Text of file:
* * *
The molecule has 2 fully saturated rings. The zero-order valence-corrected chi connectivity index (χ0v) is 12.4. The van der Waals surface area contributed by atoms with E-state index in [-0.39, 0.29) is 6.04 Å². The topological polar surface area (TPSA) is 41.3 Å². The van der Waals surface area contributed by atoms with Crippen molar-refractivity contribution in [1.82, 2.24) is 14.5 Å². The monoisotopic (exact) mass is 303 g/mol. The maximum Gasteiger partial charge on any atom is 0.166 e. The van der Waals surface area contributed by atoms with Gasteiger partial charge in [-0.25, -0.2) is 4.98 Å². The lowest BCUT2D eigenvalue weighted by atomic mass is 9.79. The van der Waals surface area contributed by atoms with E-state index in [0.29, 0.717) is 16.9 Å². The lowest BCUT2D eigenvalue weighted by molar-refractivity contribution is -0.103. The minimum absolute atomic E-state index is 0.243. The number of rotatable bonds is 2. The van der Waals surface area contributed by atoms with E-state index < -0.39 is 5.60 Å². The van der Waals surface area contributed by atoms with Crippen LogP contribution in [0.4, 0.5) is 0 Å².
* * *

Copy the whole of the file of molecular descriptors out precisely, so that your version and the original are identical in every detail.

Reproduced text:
The molecule has 2 fully saturated rings. The zero-order valence-corrected chi connectivity index (χ0v) is 12.4. The van der Waals surface area contributed by atoms with E-state index in [-0.39, 0.29) is 6.04 Å². The topological polar surface area (TPSA) is 41.3 Å². The van der Waals surface area contributed by atoms with Crippen molar-refractivity contribution in [1.82, 2.24) is 14.5 Å². The monoisotopic (exact) mass is 303 g/mol. The maximum Gasteiger partial charge on any atom is 0.166 e. The van der Waals surface area contributed by atoms with Gasteiger partial charge in [-0.25, -0.2) is 4.98 Å². The lowest BCUT2D eigenvalue weighted by atomic mass is 9.79. The van der Waals surface area contributed by atoms with E-state index in [0.29, 0.717) is 16.9 Å². The lowest BCUT2D eigenvalue weighted by molar-refractivity contribution is -0.103. The minimum absolute atomic E-state index is 0.243. The number of rotatable bonds is 2. The van der Waals surface area contributed by atoms with E-state index < -0.39 is 5.60 Å². The van der Waals surface area contributed by atoms with Crippen LogP contribution in [0.4, 0.5) is 0 Å².